Background Understanding the impact of a patient’s social history forms part of medical assessments and wider NHS data collection. To date, there has been little work examining the extent of social history recording by ambulance clinicians. The aim of this service evaluation is to examine how frequently staff complete social history fields on electronic patient records and to identify patterns in completion rate when comparing categories of call, localities of crew, conveyance or non-conveyance, and individual fields of social history data.
Method A retrospective review of one NHS ambulance trust’s electronic patient records (attended 01/01/2019 – 31/12/2019) was conducted. 10% of the records were analysed due to software limitations (n = 134434 adult cases).
Results Very few cases (<0.05%) had every field completed, with 28.6% of all cases having no fields completed at all. In 45% of cases, between 8 and 11 fields were completed. The mean number of fields completed per case was 5.79 and the median number was 7.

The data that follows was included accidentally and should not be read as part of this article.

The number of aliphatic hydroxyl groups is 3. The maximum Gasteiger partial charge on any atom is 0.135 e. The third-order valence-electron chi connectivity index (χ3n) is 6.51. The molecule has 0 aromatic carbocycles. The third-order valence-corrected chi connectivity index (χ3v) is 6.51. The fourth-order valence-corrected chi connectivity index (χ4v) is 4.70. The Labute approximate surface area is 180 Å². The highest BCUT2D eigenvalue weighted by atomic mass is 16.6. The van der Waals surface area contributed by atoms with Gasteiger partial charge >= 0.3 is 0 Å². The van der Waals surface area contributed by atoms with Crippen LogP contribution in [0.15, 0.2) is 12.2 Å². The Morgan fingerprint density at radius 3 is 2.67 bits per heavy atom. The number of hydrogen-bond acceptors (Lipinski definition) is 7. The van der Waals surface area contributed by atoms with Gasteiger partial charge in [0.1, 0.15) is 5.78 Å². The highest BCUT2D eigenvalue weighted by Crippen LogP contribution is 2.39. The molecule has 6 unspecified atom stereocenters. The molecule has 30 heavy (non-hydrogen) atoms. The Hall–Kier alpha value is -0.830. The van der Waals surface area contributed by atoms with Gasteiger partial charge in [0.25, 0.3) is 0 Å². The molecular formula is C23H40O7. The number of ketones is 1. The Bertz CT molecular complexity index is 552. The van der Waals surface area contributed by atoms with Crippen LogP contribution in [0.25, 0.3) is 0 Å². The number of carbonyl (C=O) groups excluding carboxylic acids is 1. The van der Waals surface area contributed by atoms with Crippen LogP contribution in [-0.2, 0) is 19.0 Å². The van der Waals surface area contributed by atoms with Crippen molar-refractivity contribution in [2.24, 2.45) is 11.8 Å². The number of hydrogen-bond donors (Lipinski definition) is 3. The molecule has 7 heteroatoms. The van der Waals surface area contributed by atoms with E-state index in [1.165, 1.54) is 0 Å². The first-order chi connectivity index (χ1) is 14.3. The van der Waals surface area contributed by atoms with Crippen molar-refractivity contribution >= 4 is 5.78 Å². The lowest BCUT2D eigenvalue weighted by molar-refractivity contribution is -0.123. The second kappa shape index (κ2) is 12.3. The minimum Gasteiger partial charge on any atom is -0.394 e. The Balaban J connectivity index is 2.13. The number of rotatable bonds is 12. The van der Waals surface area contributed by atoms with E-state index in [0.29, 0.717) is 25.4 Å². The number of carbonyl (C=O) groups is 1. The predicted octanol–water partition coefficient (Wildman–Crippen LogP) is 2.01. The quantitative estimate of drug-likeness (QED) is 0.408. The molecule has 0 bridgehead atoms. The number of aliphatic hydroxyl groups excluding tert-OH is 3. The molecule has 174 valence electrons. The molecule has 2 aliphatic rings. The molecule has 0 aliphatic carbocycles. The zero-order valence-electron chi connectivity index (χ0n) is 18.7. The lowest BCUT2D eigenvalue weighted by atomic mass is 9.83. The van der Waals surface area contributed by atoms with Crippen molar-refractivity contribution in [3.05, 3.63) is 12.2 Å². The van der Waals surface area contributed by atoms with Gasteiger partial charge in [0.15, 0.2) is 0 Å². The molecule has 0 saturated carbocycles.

‘Mobility’ and ‘Home circumstances’ were the most frequently completed and ‘Sexual Orientation’ and ‘Language’ were the least.
Category of call appears to have minimal impact on completion rates. Localities and specialists had more variation, ranging from 21.3% to 49.9% with no fields completed at all.
Conclusion Social history documentation is very infrequently fully completed by frontline ambulance crews within this service. The majority of cases have a partially complete social history however, due to software limitations, it is unknown whether the same fields are consistently completed throughout these cases.
Further research, including qualitative work, is recommended to understand the low rate of recording of social history data and how this information is used by ambulance staff.
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